Ancient Warfare at the Museum - 4
This entry was posted on December 1, 2016.
I’m going to make a prediction: if you keep following this series, you’ll get a sneaking suspicion I’ve got an unhealthy interest in tombstones (and helmets, those too). That’d probably not be terribly wrong. I’ll do my best to include other ancient military items from museums, but it’s just that there’s often a lot to say about these memorials. So here’s another. We published both a drawing and a photo of the tombstone of the Praetorian Guardsman Marcus Aurelius Lucianus in Ancient Warfare I.2, nearly ten years ago. Since the renaissance era, it resides high up on the wall in one of the smallest, but most interesting rooms in the Capitoline Museums in Rome, where it has been quite literally walled in among several other tombstones, making it quite difficult to photograph properly. Still, there’s a lot to be seen and said about this memorial. Let’s start with the text. After all, that’s what Lucianus or his heirs wanted us to know about. Amended and translated from the Latin, it reads:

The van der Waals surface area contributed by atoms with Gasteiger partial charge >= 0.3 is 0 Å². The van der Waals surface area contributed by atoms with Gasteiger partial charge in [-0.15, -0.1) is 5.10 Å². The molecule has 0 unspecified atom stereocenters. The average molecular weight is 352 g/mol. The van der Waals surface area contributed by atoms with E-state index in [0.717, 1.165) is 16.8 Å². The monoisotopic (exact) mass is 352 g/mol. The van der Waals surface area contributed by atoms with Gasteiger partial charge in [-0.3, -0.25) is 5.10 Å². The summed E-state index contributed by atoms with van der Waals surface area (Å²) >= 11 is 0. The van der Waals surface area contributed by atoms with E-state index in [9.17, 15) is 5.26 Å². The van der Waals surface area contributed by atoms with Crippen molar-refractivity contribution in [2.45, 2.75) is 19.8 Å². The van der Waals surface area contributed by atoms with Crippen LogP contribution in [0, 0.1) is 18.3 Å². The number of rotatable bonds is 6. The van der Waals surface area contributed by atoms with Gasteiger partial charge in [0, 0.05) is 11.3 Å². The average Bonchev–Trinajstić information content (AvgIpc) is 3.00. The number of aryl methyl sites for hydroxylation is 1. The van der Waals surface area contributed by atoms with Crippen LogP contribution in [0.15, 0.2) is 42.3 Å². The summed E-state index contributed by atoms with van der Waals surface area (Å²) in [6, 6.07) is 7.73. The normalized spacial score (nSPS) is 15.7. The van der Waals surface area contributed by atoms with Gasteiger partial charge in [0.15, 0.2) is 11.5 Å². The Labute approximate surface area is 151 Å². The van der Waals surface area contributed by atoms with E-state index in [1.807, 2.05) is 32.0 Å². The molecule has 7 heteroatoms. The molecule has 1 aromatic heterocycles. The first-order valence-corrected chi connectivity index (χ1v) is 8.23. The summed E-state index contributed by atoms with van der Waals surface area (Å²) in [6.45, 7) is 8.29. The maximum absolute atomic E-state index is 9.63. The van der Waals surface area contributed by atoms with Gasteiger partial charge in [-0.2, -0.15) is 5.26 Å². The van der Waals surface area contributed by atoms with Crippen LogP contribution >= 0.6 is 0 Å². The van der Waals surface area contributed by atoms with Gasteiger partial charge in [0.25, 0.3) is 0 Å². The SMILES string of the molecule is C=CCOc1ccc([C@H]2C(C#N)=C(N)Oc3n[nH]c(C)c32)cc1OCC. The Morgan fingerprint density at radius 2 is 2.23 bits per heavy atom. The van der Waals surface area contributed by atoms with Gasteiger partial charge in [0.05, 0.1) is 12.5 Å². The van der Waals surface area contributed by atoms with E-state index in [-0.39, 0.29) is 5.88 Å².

To the gods of the underworld (is dedicated) Marcus Aurelius Lucianus, soldier of the sixth Praetorian Cohort, from the Centuria of Alexander. He lived 29 years and served six years. He was born in the province of Dacia. Arranged by Caius Virius Urbicus, his heir and comrade in arms, for he was very worthy.
Even if it wasn’t obvious from the image of the tombstone (see explanation below), it’s clear we’re dealing with at least a late 2nd century tombstone here. Lucianus states he was no Italian and his prenomen and nomen suggest an ancestor gained citizenship under Marcus Aurelius (r.161-180), allowing Lucianus to serve not in an auxiliary unit, but in the highest-status infantry unit, the Praetorian Guard. Considering the era we’re probably in and the origins of Lucianus, it’s tempting to think he was among those Balkan soldiers of Septimius Severus’ army who were transferred into the guard in 193 after the new emperor disbanded the extant Guard for attempting to auction the throne to the highest bidder. But that’d just be guesswork.
What about the tombstone itself? Lucianus is depicted in a decorated frame, backed by a crescent moon and star, pointing to (life in) the afterlife. The soldier himself is depicted without any armour, but clearly identifiable as a soldier. In his right hand, he carries a fustis, a cudgel to assist his work in crowd control, and a weighted pilum in his left hand. He’s got a ringschnallegürtel - a ring-buckle-belt around his waist, which is typical for the late 2nd or 3rd century AD, and a wide, nicely decorated sword-belt on his right shoulder under the clasp of a fringed cloak. Lucianus may not have lived long, but he certainly made sure he stood out as a Praetorian soldier in death.